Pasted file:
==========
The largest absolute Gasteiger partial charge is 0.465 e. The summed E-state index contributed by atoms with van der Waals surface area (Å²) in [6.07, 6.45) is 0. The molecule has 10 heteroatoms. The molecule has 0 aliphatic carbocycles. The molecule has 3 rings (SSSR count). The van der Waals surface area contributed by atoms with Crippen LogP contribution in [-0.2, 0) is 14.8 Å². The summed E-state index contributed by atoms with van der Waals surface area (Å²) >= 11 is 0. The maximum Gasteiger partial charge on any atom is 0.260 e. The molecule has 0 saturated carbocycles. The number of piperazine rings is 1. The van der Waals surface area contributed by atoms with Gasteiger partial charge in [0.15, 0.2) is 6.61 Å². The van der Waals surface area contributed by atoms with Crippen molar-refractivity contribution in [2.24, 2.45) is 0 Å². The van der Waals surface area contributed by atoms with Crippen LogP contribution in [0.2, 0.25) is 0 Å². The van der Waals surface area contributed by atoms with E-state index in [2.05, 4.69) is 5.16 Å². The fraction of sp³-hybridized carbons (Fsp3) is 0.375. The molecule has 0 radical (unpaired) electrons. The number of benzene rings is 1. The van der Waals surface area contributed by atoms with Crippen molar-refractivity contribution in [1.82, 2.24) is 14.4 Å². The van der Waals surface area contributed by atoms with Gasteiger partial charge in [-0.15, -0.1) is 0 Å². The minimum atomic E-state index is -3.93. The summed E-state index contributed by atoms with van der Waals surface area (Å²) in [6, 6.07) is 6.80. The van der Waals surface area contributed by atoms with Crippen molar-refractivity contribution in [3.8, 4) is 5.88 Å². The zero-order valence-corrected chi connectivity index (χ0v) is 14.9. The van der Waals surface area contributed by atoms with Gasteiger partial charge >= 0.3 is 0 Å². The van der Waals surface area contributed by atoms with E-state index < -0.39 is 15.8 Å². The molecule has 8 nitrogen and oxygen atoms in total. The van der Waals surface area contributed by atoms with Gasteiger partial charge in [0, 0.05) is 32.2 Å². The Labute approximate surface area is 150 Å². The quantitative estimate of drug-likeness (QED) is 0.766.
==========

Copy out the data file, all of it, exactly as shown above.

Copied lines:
The largest absolute Gasteiger partial charge is 0.465 e. The summed E-state index contributed by atoms with van der Waals surface area (Å²) in [6.07, 6.45) is 0. The molecule has 10 heteroatoms. The molecule has 0 aliphatic carbocycles. The molecule has 3 rings (SSSR count). The van der Waals surface area contributed by atoms with Crippen LogP contribution in [-0.2, 0) is 14.8 Å². The summed E-state index contributed by atoms with van der Waals surface area (Å²) >= 11 is 0. The maximum Gasteiger partial charge on any atom is 0.260 e. The molecule has 0 saturated carbocycles. The number of piperazine rings is 1. The van der Waals surface area contributed by atoms with Gasteiger partial charge in [0.15, 0.2) is 6.61 Å². The van der Waals surface area contributed by atoms with Crippen molar-refractivity contribution in [2.24, 2.45) is 0 Å². The van der Waals surface area contributed by atoms with Crippen LogP contribution in [0.2, 0.25) is 0 Å². The van der Waals surface area contributed by atoms with E-state index in [2.05, 4.69) is 5.16 Å². The fraction of sp³-hybridized carbons (Fsp3) is 0.375. The molecule has 0 radical (unpaired) electrons. The number of benzene rings is 1. The van der Waals surface area contributed by atoms with Crippen molar-refractivity contribution in [1.82, 2.24) is 14.4 Å². The van der Waals surface area contributed by atoms with Gasteiger partial charge in [-0.15, -0.1) is 0 Å². The minimum atomic E-state index is -3.93. The summed E-state index contributed by atoms with van der Waals surface area (Å²) in [6, 6.07) is 6.80. The van der Waals surface area contributed by atoms with Crippen molar-refractivity contribution in [3.8, 4) is 5.88 Å². The zero-order valence-corrected chi connectivity index (χ0v) is 14.9. The van der Waals surface area contributed by atoms with Gasteiger partial charge >= 0.3 is 0 Å². The van der Waals surface area contributed by atoms with E-state index < -0.39 is 15.8 Å². The molecule has 8 nitrogen and oxygen atoms in total. The van der Waals surface area contributed by atoms with Gasteiger partial charge in [0, 0.05) is 32.2 Å². The Labute approximate surface area is 150 Å². The quantitative estimate of drug-likeness (QED) is 0.766.